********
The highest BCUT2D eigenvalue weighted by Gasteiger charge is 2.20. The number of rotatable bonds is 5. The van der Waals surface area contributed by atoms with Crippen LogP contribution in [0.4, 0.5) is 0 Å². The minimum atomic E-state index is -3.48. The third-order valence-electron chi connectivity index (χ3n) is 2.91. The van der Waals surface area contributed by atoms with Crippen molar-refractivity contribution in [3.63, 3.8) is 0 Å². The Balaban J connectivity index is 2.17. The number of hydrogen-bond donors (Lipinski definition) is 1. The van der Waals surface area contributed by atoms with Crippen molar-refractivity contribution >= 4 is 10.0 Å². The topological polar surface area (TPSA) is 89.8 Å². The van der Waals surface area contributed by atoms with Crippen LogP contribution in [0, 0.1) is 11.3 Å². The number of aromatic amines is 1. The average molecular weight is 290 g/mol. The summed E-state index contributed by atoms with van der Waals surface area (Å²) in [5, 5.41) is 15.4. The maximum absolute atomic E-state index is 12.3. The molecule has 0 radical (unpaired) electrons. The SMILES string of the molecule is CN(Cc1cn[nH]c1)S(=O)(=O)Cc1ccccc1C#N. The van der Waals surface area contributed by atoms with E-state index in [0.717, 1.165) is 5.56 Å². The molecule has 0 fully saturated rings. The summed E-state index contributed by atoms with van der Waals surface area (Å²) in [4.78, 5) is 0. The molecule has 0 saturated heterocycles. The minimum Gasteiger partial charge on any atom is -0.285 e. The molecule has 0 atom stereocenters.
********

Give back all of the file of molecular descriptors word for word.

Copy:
The highest BCUT2D eigenvalue weighted by Gasteiger charge is 2.20. The number of rotatable bonds is 5. The van der Waals surface area contributed by atoms with Crippen LogP contribution in [0.4, 0.5) is 0 Å². The minimum atomic E-state index is -3.48. The third-order valence-electron chi connectivity index (χ3n) is 2.91. The van der Waals surface area contributed by atoms with Crippen molar-refractivity contribution in [3.63, 3.8) is 0 Å². The Balaban J connectivity index is 2.17. The number of hydrogen-bond donors (Lipinski definition) is 1. The van der Waals surface area contributed by atoms with Crippen molar-refractivity contribution >= 4 is 10.0 Å². The topological polar surface area (TPSA) is 89.8 Å². The van der Waals surface area contributed by atoms with Crippen LogP contribution in [0, 0.1) is 11.3 Å². The number of aromatic amines is 1. The average molecular weight is 290 g/mol. The summed E-state index contributed by atoms with van der Waals surface area (Å²) in [5, 5.41) is 15.4. The maximum absolute atomic E-state index is 12.3. The molecule has 0 radical (unpaired) electrons. The SMILES string of the molecule is CN(Cc1cn[nH]c1)S(=O)(=O)Cc1ccccc1C#N. The van der Waals surface area contributed by atoms with E-state index in [0.717, 1.165) is 5.56 Å². The molecule has 0 fully saturated rings. The summed E-state index contributed by atoms with van der Waals surface area (Å²) in [4.78, 5) is 0. The molecule has 0 saturated heterocycles. The minimum Gasteiger partial charge on any atom is -0.285 e. The molecule has 0 atom stereocenters.